Roxy Music broke up in 1983 following the Avalon tour, and Ferry, Manzanera and Mackay resumed their solo careers. As the band once called it, many young British artists like Duran Duran, Spandau Ballet and ABC followed Roxy’s sonic and stylistic blueprint throughout the 1980s. recalls seeing Roxy for the first time on television: “Their debut on Top of the Pops in August 1972 changed everything for me… That was my moon landing.”

“It was very nice to hear that people like what you do,” Ferry marvels. “I owe so much to all the people who came before me, people who influenced me from all kinds of different directions. [I’m] very happy that some young bands liked what we did.”

In 2001, Ferry, Manzanera, Mackay and Thompson reunited as Roxy Music for a successful world tour. 18 years later, the band was inducted into the Rock and Roll Hall of Fame and performed at the ceremony. Ferry echoes Manzanera and Mackay’s sentiments regarding the band’s chemistry after five decades. “There were several phases of the group and Andy and Phil were part of all of them,” he says. “They are both versatile and very good musicians with a strong character. They have a sound, like Paul Thompson. Everyone plays an important role.” As for this 50th anniversary tour, the singer says, “It’s going to be quite emotional to find the public again. It will be great.”

More listening

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From left to right: For Your Pleasure album cover, Siren album cover and Flesh + Blood album cover.
Island; Island; Polydor

At your service (Island, 1973)

Roxy Music avoided the second jinx with their second album. At your service pays homage to rock’s past (rockers “Do the Strand” and “Editions of You”) while foreshadowing its future (the haunting “In Every Dream Home a Heartache” and epic “The Bogus Man”). “The second album is still one of my favorite records I’ve been involved with,” Ferry said. “He had character, he had a personality, which was very strong.” Manzanera adds: “It’s my favorite album. I guess it was because it was the last we were all together as a band. [with Brian Eno].”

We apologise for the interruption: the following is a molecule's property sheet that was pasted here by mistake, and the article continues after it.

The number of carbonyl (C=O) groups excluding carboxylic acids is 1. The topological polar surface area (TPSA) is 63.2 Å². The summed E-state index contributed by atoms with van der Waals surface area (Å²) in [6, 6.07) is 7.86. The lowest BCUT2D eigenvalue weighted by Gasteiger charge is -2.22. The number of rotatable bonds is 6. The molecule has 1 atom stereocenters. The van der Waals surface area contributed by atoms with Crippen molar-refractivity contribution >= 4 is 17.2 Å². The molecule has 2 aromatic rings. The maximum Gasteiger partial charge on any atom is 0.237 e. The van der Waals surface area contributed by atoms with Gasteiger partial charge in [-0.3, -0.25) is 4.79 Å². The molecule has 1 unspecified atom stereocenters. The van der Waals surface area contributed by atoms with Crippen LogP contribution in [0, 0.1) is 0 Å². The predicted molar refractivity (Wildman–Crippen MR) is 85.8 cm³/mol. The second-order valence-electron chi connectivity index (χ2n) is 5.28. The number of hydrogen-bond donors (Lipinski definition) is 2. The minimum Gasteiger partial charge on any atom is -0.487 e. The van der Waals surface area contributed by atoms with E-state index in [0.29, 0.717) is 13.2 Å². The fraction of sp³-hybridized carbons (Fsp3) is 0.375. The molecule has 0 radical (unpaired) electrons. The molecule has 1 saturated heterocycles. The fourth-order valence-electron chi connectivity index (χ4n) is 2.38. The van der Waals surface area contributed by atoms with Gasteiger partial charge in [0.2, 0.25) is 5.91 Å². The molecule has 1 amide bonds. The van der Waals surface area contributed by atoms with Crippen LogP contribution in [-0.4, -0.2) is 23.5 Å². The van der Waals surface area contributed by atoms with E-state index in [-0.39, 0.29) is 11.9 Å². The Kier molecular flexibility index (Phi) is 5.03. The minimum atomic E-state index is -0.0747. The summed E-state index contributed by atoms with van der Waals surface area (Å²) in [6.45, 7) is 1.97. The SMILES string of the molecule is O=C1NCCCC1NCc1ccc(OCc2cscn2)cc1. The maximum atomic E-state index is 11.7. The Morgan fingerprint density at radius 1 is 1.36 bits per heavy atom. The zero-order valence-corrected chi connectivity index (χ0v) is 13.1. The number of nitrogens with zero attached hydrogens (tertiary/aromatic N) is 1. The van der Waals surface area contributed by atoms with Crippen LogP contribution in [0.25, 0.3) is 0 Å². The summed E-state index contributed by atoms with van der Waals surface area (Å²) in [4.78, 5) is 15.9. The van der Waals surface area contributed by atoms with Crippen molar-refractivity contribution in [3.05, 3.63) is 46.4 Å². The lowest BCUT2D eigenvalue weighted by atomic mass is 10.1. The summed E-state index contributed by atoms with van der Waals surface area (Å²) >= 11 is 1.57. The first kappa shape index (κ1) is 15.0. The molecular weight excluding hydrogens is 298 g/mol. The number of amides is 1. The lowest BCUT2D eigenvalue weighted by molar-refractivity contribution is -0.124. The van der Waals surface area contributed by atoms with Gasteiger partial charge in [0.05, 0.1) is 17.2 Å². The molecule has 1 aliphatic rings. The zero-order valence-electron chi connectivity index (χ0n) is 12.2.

Mermaid (Island, 1975)
Mermaid was Roxy’s bid to appeal to mainstream audiences, combining art rock (“Sentimental Fool,” “Just Another High,” “End of the Line”) with dance grooves (“Love Is the Drug,” Both Ends Burning). [‘Love Is the Drug’] like a kind of slightly slower, more majestic song,” Mackay recalled of Siren’s biggest hit, “Bryan would keep things close to his chest and not really give too much away and go and write lyrics, then surprised us all by walking in with a finished song. And so ‘Love is the Drug’ became a more rhythmic, catchy song.”

Flesh + Blood (Polydor, 1980)
A somewhat underrated release in the band’s catalog, Flesh + Blood presaged the immaculate sound of Avalon. He produced several notable songs in the romantic “Oh Yeah” and “Over You”, the dazzling rocker “Same Old Scene” and the longing “My Only Love”. Flesh + Blood also found the band (whose lineup consisted of only Ferry, Manzanera and Mackay) attacking covers for the first time, including Wilson Pickett’s “In the Midnight Hour” and the band’s “Eight Miles High”. Byrds.